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Mah Jongg exercises brain and social skills


Last updated 2/3/2017 at Noon

Carole Parker assesses her collection of tiles in the first round of the Fallbrook Woman's Club Mah Jongg tournament on Jan. 27. Lucette Moramarco photos

On Jan. 27, a clubhouse full of guests had a good time playing in the Fallbrook Woman’s Club (FWC) semi-annual Mah Jongg tournament fundraiser. A few of the players came from out of town but most were from Fallbrook, according to FWC members who organized the event.

Players included just two men this year although the ladies know that there are several men who play the game as there are at least three couples groups that get together for Mah Jongg, they said.

The FWC has been hosting two tournaments a year for almost 20 years, while the Fallbrook Senior Center and the Fallbrook AAUW also hold Mah Jongg tournaments every year. That’s how popular the game is in Fallbrook.

Mah Jongg is played with four people per table and a set of 144 tiles based on Chinese characters and symbols. The game is similar to rummy and other draw-and-discard card games; it involves skill, strategy and calculation along with some chance.

Before the tournament, one person in each group of four was asked to bring their Mah Jongg set. So, there was quite a variety of unique looking sets of tiles being played at the different tables.

High scoring winner at the Mah Jongg tournament Caryn Sutherland, left, is presented with her prize by Mah Jongg expert Araxy Moosa, one of the tournament organizers.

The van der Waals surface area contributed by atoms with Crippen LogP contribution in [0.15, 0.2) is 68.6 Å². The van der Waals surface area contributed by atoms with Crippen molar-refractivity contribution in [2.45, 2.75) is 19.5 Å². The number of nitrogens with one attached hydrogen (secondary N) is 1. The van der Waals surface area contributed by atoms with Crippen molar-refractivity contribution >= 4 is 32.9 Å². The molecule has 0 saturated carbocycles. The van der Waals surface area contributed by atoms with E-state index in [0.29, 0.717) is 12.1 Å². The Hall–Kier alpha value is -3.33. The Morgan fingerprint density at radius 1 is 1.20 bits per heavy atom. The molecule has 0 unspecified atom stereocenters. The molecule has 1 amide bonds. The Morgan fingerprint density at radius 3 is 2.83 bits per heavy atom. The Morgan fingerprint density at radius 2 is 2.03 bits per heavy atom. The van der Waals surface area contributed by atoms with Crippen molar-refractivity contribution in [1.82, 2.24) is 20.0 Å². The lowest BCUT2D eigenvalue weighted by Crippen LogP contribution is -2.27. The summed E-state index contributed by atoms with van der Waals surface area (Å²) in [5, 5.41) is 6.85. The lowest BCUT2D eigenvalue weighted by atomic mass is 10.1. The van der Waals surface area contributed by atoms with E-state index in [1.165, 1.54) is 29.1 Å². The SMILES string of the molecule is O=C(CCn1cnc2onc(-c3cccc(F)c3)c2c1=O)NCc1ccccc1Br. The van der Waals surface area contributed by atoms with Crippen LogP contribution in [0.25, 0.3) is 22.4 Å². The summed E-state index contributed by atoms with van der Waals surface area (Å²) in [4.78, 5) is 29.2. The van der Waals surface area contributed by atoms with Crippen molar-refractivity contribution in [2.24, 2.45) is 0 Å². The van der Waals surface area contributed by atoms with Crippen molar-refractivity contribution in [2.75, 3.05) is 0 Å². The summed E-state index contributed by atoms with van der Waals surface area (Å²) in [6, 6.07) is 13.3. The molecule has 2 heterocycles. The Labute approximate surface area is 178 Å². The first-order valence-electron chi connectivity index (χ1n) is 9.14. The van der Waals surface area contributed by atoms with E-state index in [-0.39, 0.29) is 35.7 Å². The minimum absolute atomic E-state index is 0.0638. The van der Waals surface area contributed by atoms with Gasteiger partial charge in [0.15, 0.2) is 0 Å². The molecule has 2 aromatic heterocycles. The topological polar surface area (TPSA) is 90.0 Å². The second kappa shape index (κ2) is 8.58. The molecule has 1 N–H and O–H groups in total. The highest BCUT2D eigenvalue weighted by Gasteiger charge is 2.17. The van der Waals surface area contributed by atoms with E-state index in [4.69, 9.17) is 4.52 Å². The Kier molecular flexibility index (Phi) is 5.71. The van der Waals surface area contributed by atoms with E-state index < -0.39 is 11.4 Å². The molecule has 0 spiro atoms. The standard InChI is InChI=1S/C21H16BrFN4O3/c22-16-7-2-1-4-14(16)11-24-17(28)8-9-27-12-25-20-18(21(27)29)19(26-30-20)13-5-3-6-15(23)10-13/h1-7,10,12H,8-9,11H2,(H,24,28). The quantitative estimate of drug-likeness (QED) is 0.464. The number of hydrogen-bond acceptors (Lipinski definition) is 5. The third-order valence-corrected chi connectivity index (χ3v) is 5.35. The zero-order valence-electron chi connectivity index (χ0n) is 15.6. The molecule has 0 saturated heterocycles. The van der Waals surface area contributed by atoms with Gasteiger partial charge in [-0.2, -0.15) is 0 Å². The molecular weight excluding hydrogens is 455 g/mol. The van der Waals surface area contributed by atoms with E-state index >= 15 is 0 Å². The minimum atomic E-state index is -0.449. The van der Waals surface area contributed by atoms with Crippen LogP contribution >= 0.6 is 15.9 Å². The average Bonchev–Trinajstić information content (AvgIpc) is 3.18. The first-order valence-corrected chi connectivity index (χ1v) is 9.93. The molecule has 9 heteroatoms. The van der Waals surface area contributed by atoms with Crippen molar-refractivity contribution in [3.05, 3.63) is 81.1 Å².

Each player is given 13 tiles to start with and then players take turns drawing and discarding the tiles to form four groups and a pair, including the 14th tile. Four rounds are played; in the tournament, each table group submits its high scorer to determine the overall winner.

Besides the top prize of $50, the club provided prizes for the high and low scorers at each table. Guests were given boxed lunches to eat before the tournament started and raffle tickets were sold for quite a few gift baskets to raise more money for the club’s causes.

Part of the money raised goes to the woman’s club scholarship fund and the rest to the various local charities it supports.

Local Mah Jongg expert Araxy Moosa said she recently saw a report that recommended brain exercise and socializing as the best ways to prevent Alzheimer’s disease. Since Mah Jongg exercises the brain and requires socializing, Moosa said it is good for everyone to play the game. So, Mah Jongg tournaments benefit players as well as raise money for charity.


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